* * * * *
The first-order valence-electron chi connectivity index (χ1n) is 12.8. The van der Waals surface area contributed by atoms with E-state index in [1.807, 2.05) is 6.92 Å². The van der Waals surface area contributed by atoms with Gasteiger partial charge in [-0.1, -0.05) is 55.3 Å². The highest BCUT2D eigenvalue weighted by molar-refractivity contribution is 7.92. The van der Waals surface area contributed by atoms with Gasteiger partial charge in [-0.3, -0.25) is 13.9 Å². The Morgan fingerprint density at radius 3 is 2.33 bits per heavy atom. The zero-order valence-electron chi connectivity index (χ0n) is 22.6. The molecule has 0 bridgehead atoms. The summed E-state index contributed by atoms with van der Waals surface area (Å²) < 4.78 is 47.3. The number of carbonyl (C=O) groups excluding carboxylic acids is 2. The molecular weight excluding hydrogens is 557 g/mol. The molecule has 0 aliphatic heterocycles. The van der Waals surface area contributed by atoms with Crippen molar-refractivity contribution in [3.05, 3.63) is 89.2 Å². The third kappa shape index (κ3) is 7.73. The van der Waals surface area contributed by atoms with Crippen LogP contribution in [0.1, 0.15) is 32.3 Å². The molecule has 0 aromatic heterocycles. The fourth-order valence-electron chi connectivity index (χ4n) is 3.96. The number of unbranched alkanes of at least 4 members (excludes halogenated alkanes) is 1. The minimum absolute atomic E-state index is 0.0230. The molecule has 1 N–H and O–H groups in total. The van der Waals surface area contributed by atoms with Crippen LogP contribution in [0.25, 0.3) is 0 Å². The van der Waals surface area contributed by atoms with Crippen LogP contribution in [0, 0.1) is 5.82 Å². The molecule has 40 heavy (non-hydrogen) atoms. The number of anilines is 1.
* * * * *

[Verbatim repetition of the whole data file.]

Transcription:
The first-order valence-electron chi connectivity index (χ1n) is 12.8. The van der Waals surface area contributed by atoms with E-state index in [1.807, 2.05) is 6.92 Å². The van der Waals surface area contributed by atoms with Gasteiger partial charge in [-0.1, -0.05) is 55.3 Å². The highest BCUT2D eigenvalue weighted by molar-refractivity contribution is 7.92. The van der Waals surface area contributed by atoms with Gasteiger partial charge in [-0.3, -0.25) is 13.9 Å². The Morgan fingerprint density at radius 3 is 2.33 bits per heavy atom. The zero-order valence-electron chi connectivity index (χ0n) is 22.6. The molecule has 0 bridgehead atoms. The summed E-state index contributed by atoms with van der Waals surface area (Å²) < 4.78 is 47.3. The number of carbonyl (C=O) groups excluding carboxylic acids is 2. The molecular weight excluding hydrogens is 557 g/mol. The molecule has 0 aliphatic heterocycles. The van der Waals surface area contributed by atoms with Crippen molar-refractivity contribution in [3.05, 3.63) is 89.2 Å². The third kappa shape index (κ3) is 7.73. The van der Waals surface area contributed by atoms with Crippen LogP contribution in [0.1, 0.15) is 32.3 Å². The molecule has 0 aromatic heterocycles. The fourth-order valence-electron chi connectivity index (χ4n) is 3.96. The number of unbranched alkanes of at least 4 members (excludes halogenated alkanes) is 1. The minimum absolute atomic E-state index is 0.0230. The molecule has 1 N–H and O–H groups in total. The van der Waals surface area contributed by atoms with Crippen LogP contribution in [0.25, 0.3) is 0 Å². The van der Waals surface area contributed by atoms with Crippen LogP contribution in [0, 0.1) is 5.82 Å². The molecule has 40 heavy (non-hydrogen) atoms. The number of anilines is 1.